“Why the South Lost the Civil War,” by Richard Beringer, Herman Hattaway, Archer Jones and William Still, 1986
This is an example of my reading a book so you don’t have to. This tome, written by four professors, attempts to answer a question that doesn’t seem to be one, but actually is. Many students of the Civil War – and other wars – assume it was the superior manpower and industrial strength of the northern states that lead to Appomattox, and, incidentally, the ending of slavery. Even modern-day Confederates want to believe this. The ‘revisionist’ view – which is also hinted at in “The People’s History of the Civil War” (available at Mayday) and other books – is that internal weaknesses within the southern people lead to the defeat. As the Vietnamese and other guerrilla wars prove, mere dominance in numbers or ordinance or technology does not create victory.
What was the fatal flaw of the Confederate cause? Asked in this way, the answer is pretty obvious. But for die-hard Confederates, who imagine God on their side, Bobby Lee and Nathan Bedford Forrest in the saddle, and a ‘War of Northern Aggression,” it is still confusing. Even unionists of that day who rejected the Emancipation Proclamation – like the Democrats lead by McClellan and other Copperheads – thought it was only the power of the original Union that triumphed.
The authors trace the defeat to a failure of ‘Southern Nationalism.’ They point out that the south was similar in culture to the north, except for its overwhelmingly agricultural roots, and especially those roots in slavery and the plantation system. So the real and only basis of ‘southern nationalism,’ at bottom, was the slave system, and the existence upon slavery of a planter class. And this was, as Marx pointed out, a historically regressive system, which is why he supported the north in the Civil War. This should not come as news to most modern people. The twist however – and I put this in the face of bourgeois northern bigots who talk about’ rednecks,’ ‘crackers’ and ‘trailer trash’ as especially a southern phenomena – is that it means the majority of southerners ultimately wanted slavery to end in order to end the war. Their ‘southern nationalism’ was skin-deep.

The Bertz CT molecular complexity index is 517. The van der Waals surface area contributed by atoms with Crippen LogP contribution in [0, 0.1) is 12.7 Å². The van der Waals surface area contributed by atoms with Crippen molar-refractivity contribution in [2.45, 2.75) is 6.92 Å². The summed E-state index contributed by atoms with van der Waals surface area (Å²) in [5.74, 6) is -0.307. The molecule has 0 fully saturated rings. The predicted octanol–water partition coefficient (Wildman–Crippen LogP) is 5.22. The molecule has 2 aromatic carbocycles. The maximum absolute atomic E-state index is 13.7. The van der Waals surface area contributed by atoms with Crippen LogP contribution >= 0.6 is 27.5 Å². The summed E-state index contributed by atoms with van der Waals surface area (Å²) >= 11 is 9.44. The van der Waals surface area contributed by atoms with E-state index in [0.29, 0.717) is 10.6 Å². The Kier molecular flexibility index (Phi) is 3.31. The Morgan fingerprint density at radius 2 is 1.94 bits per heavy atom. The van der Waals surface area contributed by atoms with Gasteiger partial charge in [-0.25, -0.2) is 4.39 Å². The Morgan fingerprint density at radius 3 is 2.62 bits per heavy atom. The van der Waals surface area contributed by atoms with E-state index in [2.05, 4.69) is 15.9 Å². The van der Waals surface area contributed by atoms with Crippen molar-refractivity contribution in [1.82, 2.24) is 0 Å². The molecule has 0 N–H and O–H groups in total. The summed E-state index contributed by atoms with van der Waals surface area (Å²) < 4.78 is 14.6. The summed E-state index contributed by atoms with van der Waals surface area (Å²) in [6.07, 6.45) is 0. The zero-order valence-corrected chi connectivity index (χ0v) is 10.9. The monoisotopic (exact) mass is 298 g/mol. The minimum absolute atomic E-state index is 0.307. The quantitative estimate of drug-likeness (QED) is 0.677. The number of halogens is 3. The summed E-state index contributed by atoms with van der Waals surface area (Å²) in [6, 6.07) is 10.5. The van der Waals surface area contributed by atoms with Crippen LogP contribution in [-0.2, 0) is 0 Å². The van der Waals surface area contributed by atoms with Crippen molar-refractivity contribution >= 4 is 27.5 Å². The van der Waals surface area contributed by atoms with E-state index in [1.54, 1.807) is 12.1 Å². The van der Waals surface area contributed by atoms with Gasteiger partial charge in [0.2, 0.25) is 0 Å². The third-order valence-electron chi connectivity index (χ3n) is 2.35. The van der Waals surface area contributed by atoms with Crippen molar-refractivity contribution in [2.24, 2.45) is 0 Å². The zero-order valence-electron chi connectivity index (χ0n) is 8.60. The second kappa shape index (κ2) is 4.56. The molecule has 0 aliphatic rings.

A geographical map of the south will show the areas of most resistance to the war. Mountain areas and wood zones show the regions where few slaves were held, and most southerners were poor white working people eking out a living. East Tennessee and Kentucky, western Mississippi, wooded northern Alabama, the mountain areas of western Virginia (which became West Virginia because of the Civil War), western North and South Carolina and northern Georgia, and the swamps of southern Louisiana were all outside both the cities and the large farms and plantation zones. The “State of Jones” (reviewed below) was in the piney woods of western Mississippi. “Cold Mountain” is in western North Carolina. None of these people had an immediate financial stake in slavery. Their farms were either too small or unproductive to support slaves, or they could not afford slaves or – as in the case of Newton Knight, their religious and political beliefs prohibited slavery. Painting all southerners as supporters of the Confederacy is a foolish mistake. In fact, as most historians now recognize, if secession had been put to a popular vote, it would have failed in many southern states.